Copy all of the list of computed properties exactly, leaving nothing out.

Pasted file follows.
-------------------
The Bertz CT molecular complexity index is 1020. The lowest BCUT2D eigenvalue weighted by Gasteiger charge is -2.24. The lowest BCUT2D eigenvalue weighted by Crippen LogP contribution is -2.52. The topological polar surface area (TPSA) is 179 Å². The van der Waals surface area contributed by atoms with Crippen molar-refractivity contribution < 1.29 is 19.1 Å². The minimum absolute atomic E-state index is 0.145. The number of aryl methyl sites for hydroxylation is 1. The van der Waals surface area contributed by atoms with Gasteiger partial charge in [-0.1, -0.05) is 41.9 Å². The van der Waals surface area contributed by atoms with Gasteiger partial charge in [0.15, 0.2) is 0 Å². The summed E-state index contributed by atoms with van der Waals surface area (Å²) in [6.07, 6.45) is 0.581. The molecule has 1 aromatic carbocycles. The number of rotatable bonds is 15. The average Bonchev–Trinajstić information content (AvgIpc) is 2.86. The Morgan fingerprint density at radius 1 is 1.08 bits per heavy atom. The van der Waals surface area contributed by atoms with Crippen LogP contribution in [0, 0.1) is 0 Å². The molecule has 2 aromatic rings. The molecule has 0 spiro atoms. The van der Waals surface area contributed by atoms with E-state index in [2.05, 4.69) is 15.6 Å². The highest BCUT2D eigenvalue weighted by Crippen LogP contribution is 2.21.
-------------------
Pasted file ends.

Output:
The Bertz CT molecular complexity index is 1020. The lowest BCUT2D eigenvalue weighted by Gasteiger charge is -2.24. The lowest BCUT2D eigenvalue weighted by Crippen LogP contribution is -2.52. The topological polar surface area (TPSA) is 179 Å². The van der Waals surface area contributed by atoms with Crippen molar-refractivity contribution < 1.29 is 19.1 Å². The minimum absolute atomic E-state index is 0.145. The number of aryl methyl sites for hydroxylation is 1. The van der Waals surface area contributed by atoms with Gasteiger partial charge in [-0.1, -0.05) is 41.9 Å². The van der Waals surface area contributed by atoms with Gasteiger partial charge in [0.15, 0.2) is 0 Å². The summed E-state index contributed by atoms with van der Waals surface area (Å²) in [6.07, 6.45) is 0.581. The molecule has 1 aromatic carbocycles. The number of rotatable bonds is 15. The average Bonchev–Trinajstić information content (AvgIpc) is 2.86. The Morgan fingerprint density at radius 1 is 1.08 bits per heavy atom. The van der Waals surface area contributed by atoms with Crippen LogP contribution in [0, 0.1) is 0 Å². The molecule has 2 aromatic rings. The molecule has 0 spiro atoms. The van der Waals surface area contributed by atoms with E-state index in [2.05, 4.69) is 15.6 Å². The highest BCUT2D eigenvalue weighted by Crippen LogP contribution is 2.21.